Four months after Bon Secours Health System disclosed a federal investigation, the system said President and Chief Executive Officer Christopher Carney will retire in March 2005. Carney, 57, was named CEO of the 24-hospital Marriottsville, Md.-based system in 1997. In February, Bon Secours revealed that the Securities and Exchange Commission and the U.S. attorney's office in Baltimore were investigating allegations that a former chief financial officer at its Grosse Pointe, Mich., division had intentionally inflated earnings, prompting Bon Secours to restate two years of earnings. "Chris made this decision as part of a larger life decision," Sister Patricia Eck, chairwoman of the system's board of directors, said in a statement. "Though we hate to see him go, we are excited for him as he enters this new era of his life." The system plans to find a replacement by early 2005. Bon Secours is the fifth-largest Roman Catholic system in the nation, according to Modern Healthcare's 28th annual Hospital Systems Survey, which appears in this issue after p. 20.
Hospital employment rises
Hospital employment rose 0.2% in May, reaching 4.3 million, according to the U.S. Bureau of Labor Statistics. For the month, hospitals employed 9,100 more workers compared with April. Compared with May 2003, employment in hospitals was up 1.5%. Employment for all health services and social assistance increased by 36,000 last month for a total of 14.1 million.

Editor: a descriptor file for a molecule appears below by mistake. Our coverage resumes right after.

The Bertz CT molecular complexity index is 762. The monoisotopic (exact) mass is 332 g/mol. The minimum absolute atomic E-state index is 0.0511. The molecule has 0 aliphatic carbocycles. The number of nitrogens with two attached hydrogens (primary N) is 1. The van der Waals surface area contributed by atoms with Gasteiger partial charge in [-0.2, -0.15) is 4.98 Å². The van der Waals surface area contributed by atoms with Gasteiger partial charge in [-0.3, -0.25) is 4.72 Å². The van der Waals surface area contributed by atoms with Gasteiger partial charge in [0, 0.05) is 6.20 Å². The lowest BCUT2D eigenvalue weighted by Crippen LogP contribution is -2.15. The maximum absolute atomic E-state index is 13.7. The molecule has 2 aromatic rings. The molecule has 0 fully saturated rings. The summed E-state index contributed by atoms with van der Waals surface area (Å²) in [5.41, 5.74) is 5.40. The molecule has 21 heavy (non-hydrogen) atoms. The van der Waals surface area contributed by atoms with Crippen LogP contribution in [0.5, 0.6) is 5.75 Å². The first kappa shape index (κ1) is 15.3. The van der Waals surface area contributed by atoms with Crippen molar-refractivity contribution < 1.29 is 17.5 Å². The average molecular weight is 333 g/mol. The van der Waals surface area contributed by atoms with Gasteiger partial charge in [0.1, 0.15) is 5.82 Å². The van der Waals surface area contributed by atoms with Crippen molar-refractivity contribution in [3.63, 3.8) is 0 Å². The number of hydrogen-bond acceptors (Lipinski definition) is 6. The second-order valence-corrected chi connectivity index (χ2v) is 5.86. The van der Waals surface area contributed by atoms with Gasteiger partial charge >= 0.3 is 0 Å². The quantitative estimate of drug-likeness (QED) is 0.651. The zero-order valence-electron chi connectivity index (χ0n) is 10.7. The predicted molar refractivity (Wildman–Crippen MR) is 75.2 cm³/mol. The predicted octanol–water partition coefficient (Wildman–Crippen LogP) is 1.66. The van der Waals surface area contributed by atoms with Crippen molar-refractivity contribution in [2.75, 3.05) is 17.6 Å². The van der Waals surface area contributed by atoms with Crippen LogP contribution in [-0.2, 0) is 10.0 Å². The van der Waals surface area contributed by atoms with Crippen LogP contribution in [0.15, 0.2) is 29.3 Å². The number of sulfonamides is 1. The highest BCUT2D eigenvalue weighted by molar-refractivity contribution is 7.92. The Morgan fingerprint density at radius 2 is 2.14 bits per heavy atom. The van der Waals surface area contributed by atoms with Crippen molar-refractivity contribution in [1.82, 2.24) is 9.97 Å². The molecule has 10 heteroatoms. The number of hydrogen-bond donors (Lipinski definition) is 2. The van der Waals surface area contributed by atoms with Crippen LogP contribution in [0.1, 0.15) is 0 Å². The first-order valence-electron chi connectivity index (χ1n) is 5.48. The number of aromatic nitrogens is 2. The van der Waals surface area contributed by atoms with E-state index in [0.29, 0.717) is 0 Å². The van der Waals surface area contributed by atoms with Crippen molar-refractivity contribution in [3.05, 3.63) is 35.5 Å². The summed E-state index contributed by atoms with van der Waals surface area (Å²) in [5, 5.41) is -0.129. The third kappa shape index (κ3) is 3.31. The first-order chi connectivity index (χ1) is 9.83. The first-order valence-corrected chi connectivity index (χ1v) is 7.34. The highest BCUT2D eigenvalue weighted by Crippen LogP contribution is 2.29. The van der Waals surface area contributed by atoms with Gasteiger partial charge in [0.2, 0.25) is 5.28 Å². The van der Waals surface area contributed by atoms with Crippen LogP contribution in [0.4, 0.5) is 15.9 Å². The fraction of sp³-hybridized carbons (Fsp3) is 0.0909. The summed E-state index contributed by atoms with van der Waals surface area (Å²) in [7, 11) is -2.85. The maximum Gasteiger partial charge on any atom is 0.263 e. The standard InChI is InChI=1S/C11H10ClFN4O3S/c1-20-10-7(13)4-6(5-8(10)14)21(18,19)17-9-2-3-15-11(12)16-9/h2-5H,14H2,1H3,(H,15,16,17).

Agencies may get funding boost
HHS and the U.S. Education and Labor departments would receive a 2.5% increase in spending for fiscal 2005, under a proposal by House Republican leaders. The spending bill would give programs under the purview of the three agencies a total of $142.3 billion, up from $139 billion for fiscal 2004. President Bush asked for $142 billion in his budget proposal. The House Appropriations Committee, which writes the annual spending bills, must approve the proposal. The Senate has not yet released details about its bills' costs.
In total, House Republicans are proposing $821 billion in discretionary spending for 2005. Mandatory spending is not affected.